As with most cities in the U.S., urban deliveries in Portland are primarily done by vans and trucks. With an increase in demand for e-commerce (and same-day delivery), we’ve seen more frequent, shorter trips taken by vans and trucks in Portland. This means more delivery vehicles on streets not designed for the increase on commercial vehicle volume. It also means growing concerns for the environment, safety, and infrastructure maintenance. According to the 2040 Portland Freight report, there were 2,267 collisions involving trucks between 2014 and 2018 (4% of all Portland collisions) with 3.3% of those fatal or involving serious injuries. This study identified Portland’s downtown core as one of the areas with the highest concentration of collisions involving trucks. Although the absolute number of such crashes is much lower than for general motor vehicle traffic, truck-involved crashes are more likely to involve fatalities and serious injuries due to both the weight and size of these delivery vehicles.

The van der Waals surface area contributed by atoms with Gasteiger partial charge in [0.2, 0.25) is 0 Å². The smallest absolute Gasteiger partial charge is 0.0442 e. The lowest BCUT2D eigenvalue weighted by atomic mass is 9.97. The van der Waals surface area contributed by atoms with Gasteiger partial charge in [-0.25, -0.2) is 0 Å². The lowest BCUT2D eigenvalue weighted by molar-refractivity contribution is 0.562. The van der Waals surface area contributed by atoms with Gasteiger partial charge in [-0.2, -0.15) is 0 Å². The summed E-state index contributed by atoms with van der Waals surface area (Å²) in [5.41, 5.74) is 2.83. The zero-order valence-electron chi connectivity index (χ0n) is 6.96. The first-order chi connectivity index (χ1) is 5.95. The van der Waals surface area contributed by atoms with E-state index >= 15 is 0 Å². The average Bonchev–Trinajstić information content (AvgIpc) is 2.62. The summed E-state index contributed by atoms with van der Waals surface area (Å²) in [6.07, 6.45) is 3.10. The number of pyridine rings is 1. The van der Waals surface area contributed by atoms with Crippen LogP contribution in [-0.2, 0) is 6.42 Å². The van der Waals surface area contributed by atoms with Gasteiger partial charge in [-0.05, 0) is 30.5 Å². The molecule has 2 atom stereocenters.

Curb Management 

The increase on e-commerce deliveries has exacerbated the demand for parking, loading, and unloading of commercial vehicles that many cities were already experiencing. Parked and double-parked trucks are a major contributor to urban congestion and the obstruction of pedestrian and bicycle infrastructure, along with trucks and delivery vans idling and emitting pollutants and GHGs.